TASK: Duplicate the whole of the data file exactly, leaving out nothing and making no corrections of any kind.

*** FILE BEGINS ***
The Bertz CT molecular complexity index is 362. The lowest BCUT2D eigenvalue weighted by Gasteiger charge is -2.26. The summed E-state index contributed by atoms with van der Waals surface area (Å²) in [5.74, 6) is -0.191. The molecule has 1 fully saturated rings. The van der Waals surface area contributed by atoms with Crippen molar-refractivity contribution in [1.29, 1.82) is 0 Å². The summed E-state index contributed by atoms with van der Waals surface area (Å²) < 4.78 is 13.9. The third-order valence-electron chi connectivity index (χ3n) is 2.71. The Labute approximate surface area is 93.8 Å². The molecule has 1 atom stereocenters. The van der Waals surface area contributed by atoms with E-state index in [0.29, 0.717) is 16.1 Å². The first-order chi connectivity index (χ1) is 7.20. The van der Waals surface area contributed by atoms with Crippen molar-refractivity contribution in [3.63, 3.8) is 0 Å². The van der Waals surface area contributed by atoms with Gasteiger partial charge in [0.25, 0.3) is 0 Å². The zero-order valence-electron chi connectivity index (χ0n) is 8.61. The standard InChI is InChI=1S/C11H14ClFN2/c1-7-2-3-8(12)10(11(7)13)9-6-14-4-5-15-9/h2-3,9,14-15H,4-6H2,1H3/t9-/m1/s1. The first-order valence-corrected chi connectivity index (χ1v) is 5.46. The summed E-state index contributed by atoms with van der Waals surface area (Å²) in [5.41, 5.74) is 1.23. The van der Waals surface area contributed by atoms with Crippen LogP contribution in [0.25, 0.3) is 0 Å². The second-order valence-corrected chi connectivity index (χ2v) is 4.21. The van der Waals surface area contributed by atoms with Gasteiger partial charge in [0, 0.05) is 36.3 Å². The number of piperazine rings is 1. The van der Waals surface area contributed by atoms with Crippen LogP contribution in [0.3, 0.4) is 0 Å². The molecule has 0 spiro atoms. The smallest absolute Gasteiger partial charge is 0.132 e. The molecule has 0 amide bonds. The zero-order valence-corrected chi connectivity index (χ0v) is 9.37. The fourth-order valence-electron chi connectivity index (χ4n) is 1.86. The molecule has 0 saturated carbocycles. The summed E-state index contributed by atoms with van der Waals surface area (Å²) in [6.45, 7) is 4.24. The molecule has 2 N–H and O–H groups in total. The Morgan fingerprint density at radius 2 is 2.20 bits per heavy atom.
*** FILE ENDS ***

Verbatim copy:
The Bertz CT molecular complexity index is 362. The lowest BCUT2D eigenvalue weighted by Gasteiger charge is -2.26. The summed E-state index contributed by atoms with van der Waals surface area (Å²) in [5.74, 6) is -0.191. The molecule has 1 fully saturated rings. The van der Waals surface area contributed by atoms with Crippen molar-refractivity contribution in [1.29, 1.82) is 0 Å². The summed E-state index contributed by atoms with van der Waals surface area (Å²) < 4.78 is 13.9. The third-order valence-electron chi connectivity index (χ3n) is 2.71. The Labute approximate surface area is 93.8 Å². The molecule has 1 atom stereocenters. The van der Waals surface area contributed by atoms with E-state index in [0.29, 0.717) is 16.1 Å². The first-order chi connectivity index (χ1) is 7.20. The van der Waals surface area contributed by atoms with Crippen molar-refractivity contribution in [3.63, 3.8) is 0 Å². The van der Waals surface area contributed by atoms with Gasteiger partial charge in [0.25, 0.3) is 0 Å². The zero-order valence-electron chi connectivity index (χ0n) is 8.61. The standard InChI is InChI=1S/C11H14ClFN2/c1-7-2-3-8(12)10(11(7)13)9-6-14-4-5-15-9/h2-3,9,14-15H,4-6H2,1H3/t9-/m1/s1. The first-order valence-corrected chi connectivity index (χ1v) is 5.46. The summed E-state index contributed by atoms with van der Waals surface area (Å²) in [5.41, 5.74) is 1.23. The van der Waals surface area contributed by atoms with Crippen LogP contribution in [0.25, 0.3) is 0 Å². The second-order valence-corrected chi connectivity index (χ2v) is 4.21. The van der Waals surface area contributed by atoms with Gasteiger partial charge in [0, 0.05) is 36.3 Å². The number of piperazine rings is 1. The van der Waals surface area contributed by atoms with Crippen LogP contribution in [0.3, 0.4) is 0 Å². The molecule has 0 spiro atoms. The smallest absolute Gasteiger partial charge is 0.132 e. The molecule has 0 amide bonds. The zero-order valence-corrected chi connectivity index (χ0v) is 9.37. The fourth-order valence-electron chi connectivity index (χ4n) is 1.86. The molecule has 0 saturated carbocycles. The summed E-state index contributed by atoms with van der Waals surface area (Å²) in [6.45, 7) is 4.24. The molecule has 2 N–H and O–H groups in total. The Morgan fingerprint density at radius 2 is 2.20 bits per heavy atom.